A Guide to Community of Practices

A Guide to Community of Practices
This guide is a starting point for further conversations and learning opportunities.
Communities of practice are groups of people who share a concern or a passion for something they do and learn how to do it better as they interact regularly.

- Etienne and Beverly Wenger-Trayner

I'm a huge fan of Communities of Practices, I've spent most of my community career focused on building them. Most of what I've learned has been through people, conversations, ideas and content that people shareβ€”and within communities.

I love and believe in them so much that I feel they can and should be part of any learning, personal development and career plan. Β There are many ways to learn, communities of practices can be so powerful from that perspective.

They don't replace qualifications, they support ongoing learning and the ability to understand how others are doing things 'today' and in 'practice'. Importantly, employees should be able to sign up to paid offerings or spend their work time learning from community of practices as part of their allocated training and work budgets.

What kind of communities of practices exist?

The few types of communities of practices that I tend to see in the world at the moment:

  • open or membership based communities of practices: these tackle a specific niche and can be free or paid, or a mixture of both. Rosieland, Ministry of Testing and DevTo are examples of this. On a smaller scale, and often how many communities start are local meetups or smaller scale chat/Slack communities.
  • internal communities of practices: typically set up within companies to explore more social learning and knowledge exchange. These often tap into the learning and knowledge that is shared in open communities of practices.
  • product communities of practice: this is perhaps a somewhat newer category where product-based companies invest in a community to support the personal growth of their customer base. Figma and Notion are examples of these and I suspect we'll only see more of these over the coming years.
  • local communities: gathering over a cause (e.g climate change) or a skill (e.g. jujitsu) are also great examples of communities of practices, sometimes these can turn into bigger online communities, other times they are just best off serving a core group of local people.

Would you add anything else to the list? Let me know!

What are the pros and cons of Communities of Practices?

Let's start with the positives:

  • topics and themes tend to be relevant and trending
  • reap the benefits of peer to peer learning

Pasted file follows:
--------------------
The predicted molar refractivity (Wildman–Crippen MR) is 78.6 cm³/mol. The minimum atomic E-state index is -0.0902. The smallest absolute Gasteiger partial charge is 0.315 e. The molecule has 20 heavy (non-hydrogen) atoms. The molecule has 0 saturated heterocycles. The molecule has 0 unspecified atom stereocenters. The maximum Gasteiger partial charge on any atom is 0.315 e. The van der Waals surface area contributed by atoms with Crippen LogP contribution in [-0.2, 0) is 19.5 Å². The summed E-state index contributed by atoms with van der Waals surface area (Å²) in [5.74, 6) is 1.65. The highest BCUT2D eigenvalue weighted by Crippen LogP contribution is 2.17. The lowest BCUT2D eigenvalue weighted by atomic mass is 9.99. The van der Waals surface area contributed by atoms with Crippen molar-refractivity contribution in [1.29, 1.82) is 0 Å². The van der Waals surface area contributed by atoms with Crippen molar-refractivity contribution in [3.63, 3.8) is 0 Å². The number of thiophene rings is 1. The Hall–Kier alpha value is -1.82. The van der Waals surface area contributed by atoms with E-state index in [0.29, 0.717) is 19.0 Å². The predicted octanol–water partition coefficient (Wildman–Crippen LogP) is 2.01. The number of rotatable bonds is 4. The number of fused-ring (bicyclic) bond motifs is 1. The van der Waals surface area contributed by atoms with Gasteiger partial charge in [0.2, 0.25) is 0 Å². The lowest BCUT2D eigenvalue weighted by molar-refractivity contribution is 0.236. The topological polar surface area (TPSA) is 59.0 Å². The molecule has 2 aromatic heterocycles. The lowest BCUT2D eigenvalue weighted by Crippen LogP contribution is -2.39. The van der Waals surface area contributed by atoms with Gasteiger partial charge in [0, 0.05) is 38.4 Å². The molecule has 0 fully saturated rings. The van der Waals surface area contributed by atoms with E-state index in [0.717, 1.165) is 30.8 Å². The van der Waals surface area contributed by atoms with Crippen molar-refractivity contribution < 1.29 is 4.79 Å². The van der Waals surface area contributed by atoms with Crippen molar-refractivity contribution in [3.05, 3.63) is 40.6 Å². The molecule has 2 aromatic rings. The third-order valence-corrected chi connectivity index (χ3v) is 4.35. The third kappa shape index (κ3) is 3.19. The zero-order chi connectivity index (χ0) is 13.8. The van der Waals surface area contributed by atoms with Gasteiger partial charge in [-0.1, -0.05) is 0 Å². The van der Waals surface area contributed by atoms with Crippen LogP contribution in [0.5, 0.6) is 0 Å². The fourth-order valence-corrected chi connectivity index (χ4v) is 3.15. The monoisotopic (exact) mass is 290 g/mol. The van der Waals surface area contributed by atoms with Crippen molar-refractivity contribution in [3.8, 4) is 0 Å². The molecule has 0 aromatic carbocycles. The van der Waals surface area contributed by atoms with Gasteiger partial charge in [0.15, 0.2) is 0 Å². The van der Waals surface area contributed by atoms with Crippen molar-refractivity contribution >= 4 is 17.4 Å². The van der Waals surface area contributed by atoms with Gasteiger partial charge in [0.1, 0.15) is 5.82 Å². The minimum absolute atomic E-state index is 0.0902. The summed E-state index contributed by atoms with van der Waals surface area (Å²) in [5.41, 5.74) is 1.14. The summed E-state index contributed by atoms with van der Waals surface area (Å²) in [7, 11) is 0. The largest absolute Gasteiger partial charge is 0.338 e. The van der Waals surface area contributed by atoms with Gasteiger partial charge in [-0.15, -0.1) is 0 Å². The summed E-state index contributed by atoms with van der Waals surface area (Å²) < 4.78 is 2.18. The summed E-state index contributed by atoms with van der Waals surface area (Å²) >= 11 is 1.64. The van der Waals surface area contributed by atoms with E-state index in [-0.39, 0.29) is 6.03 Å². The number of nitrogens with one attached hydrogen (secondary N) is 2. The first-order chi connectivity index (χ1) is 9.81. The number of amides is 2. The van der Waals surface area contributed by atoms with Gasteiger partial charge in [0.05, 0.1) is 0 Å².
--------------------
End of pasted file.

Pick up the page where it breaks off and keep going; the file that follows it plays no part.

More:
• challenges people have can be solved together
  • often opportunities arise to collaborate or partner on projects that are meaningful to support the practice
  • relationships are built that can last a lifetime
  • members often benefit from the network knowledge and opportunities

What about the cons?

  • it can be a thankless task where the value is often not appreciated
  • as with all community things, getting involvement from people can be hard
  • organisers can burn out easily, especially if it's added on as one of many things they do
  • the community ops and keeping information and communicating all the things can become a task within itself
  • the results and benefits are often not credited to the Community of Practice

Would you add anything else to the list? Let me know!

Looking to the future

As with all things community, I feel this is so much room for improvement and innovation:

  • every niche should have at least one independent community of practice to represent them
  • collaboration between internal communities of practices and external and open ones should be encouraged
  • curation and knowledge management is something I don't feel has been tapped into enough
  • you know me and tools, we need better tools to manage communities of practices well. Is there room for a tool just for communities of practices? Quite possibly.
  • we could do much better to understand the diversity within humans and how we learn, everyone I speak to has different preferences, how can we get better at creating Communities of Practices that cater for them?

Could we start some conversations around Communities of Practice?

Do you have an interest in Communities of Practices? I'd love to encourage you to start and share conversations.

  • Do you run a Community of Practice and what can you tell us about it?
  • What is the tech you use to run them?
  • What challenges do you face building it?
  • What have been some great and not so great outcomes of leading a community of practice?
  • Would you like to host an AMA on your community of practice?
  • Would you like to take and share notes on any of the curated resources below?

🏘 Drop into The Village and start a post tagged with community-practice.

🌈 Curated Community of Practice Resources

Curation is a pathway to help communities find and explore topics of interest, below are some resources to get you going with your learning journey. I hope along the way you would consider sharing any insights or experiences in The Village.




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